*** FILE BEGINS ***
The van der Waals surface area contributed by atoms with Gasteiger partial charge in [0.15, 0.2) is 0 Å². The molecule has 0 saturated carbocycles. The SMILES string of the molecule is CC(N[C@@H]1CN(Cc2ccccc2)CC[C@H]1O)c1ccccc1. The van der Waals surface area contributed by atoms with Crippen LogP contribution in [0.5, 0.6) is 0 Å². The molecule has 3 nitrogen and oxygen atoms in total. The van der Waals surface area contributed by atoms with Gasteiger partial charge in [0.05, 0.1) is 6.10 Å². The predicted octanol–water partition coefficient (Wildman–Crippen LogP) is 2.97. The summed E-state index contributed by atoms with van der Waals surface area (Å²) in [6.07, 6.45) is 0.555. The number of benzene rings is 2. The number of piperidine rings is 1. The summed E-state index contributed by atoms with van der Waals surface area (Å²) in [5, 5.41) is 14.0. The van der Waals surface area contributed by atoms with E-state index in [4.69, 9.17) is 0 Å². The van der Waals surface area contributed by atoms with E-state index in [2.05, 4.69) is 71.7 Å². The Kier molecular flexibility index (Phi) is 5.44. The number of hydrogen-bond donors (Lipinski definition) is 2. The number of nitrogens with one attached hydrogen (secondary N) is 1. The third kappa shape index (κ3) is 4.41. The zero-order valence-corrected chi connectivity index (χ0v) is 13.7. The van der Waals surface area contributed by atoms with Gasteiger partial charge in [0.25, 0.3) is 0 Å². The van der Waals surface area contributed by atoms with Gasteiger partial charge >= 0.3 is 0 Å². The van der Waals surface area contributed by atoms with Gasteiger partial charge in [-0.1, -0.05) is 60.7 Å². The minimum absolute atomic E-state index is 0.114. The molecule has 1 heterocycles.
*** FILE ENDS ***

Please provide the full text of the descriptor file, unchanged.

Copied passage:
The van der Waals surface area contributed by atoms with Gasteiger partial charge in [0.15, 0.2) is 0 Å². The molecule has 0 saturated carbocycles. The SMILES string of the molecule is CC(N[C@@H]1CN(Cc2ccccc2)CC[C@H]1O)c1ccccc1. The van der Waals surface area contributed by atoms with Crippen LogP contribution in [0.5, 0.6) is 0 Å². The molecule has 3 nitrogen and oxygen atoms in total. The van der Waals surface area contributed by atoms with Gasteiger partial charge in [0.05, 0.1) is 6.10 Å². The predicted octanol–water partition coefficient (Wildman–Crippen LogP) is 2.97. The summed E-state index contributed by atoms with van der Waals surface area (Å²) in [6.07, 6.45) is 0.555. The number of benzene rings is 2. The number of piperidine rings is 1. The summed E-state index contributed by atoms with van der Waals surface area (Å²) in [5, 5.41) is 14.0. The van der Waals surface area contributed by atoms with E-state index in [4.69, 9.17) is 0 Å². The van der Waals surface area contributed by atoms with E-state index in [2.05, 4.69) is 71.7 Å². The Kier molecular flexibility index (Phi) is 5.44. The number of hydrogen-bond donors (Lipinski definition) is 2. The number of nitrogens with one attached hydrogen (secondary N) is 1. The third kappa shape index (κ3) is 4.41. The zero-order valence-corrected chi connectivity index (χ0v) is 13.7. The van der Waals surface area contributed by atoms with Gasteiger partial charge in [0.25, 0.3) is 0 Å². The van der Waals surface area contributed by atoms with Gasteiger partial charge >= 0.3 is 0 Å². The van der Waals surface area contributed by atoms with Gasteiger partial charge in [-0.1, -0.05) is 60.7 Å². The minimum absolute atomic E-state index is 0.114. The molecule has 1 heterocycles.